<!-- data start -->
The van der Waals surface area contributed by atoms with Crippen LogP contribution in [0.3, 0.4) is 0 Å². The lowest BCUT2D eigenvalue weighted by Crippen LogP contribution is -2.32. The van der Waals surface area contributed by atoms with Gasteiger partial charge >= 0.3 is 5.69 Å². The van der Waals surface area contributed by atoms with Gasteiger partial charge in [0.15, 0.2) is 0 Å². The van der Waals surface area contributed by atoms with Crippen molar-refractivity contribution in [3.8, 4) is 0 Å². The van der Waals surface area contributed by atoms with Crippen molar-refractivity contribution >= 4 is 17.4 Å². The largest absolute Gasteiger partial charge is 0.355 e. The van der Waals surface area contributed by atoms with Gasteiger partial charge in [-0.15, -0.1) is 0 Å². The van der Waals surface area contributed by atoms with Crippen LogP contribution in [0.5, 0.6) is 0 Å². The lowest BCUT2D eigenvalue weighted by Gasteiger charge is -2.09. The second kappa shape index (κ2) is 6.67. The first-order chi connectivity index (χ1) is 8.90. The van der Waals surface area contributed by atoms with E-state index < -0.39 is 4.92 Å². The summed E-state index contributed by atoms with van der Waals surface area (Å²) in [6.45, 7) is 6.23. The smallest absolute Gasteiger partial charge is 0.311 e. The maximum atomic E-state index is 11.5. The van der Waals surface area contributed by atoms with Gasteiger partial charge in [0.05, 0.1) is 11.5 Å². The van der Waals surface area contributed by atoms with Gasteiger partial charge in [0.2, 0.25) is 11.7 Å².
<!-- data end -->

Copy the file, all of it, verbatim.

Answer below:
The van der Waals surface area contributed by atoms with Crippen LogP contribution in [0.3, 0.4) is 0 Å². The lowest BCUT2D eigenvalue weighted by Crippen LogP contribution is -2.32. The van der Waals surface area contributed by atoms with Gasteiger partial charge >= 0.3 is 5.69 Å². The van der Waals surface area contributed by atoms with Gasteiger partial charge in [0.15, 0.2) is 0 Å². The van der Waals surface area contributed by atoms with Crippen molar-refractivity contribution in [3.8, 4) is 0 Å². The van der Waals surface area contributed by atoms with Crippen molar-refractivity contribution >= 4 is 17.4 Å². The largest absolute Gasteiger partial charge is 0.355 e. The van der Waals surface area contributed by atoms with Gasteiger partial charge in [-0.15, -0.1) is 0 Å². The van der Waals surface area contributed by atoms with Crippen LogP contribution in [0.5, 0.6) is 0 Å². The lowest BCUT2D eigenvalue weighted by Gasteiger charge is -2.09. The second kappa shape index (κ2) is 6.67. The first-order chi connectivity index (χ1) is 8.90. The van der Waals surface area contributed by atoms with E-state index < -0.39 is 4.92 Å². The summed E-state index contributed by atoms with van der Waals surface area (Å²) in [6.45, 7) is 6.23. The smallest absolute Gasteiger partial charge is 0.311 e. The maximum atomic E-state index is 11.5. The van der Waals surface area contributed by atoms with Gasteiger partial charge in [0.05, 0.1) is 11.5 Å². The van der Waals surface area contributed by atoms with Gasteiger partial charge in [0.2, 0.25) is 11.7 Å².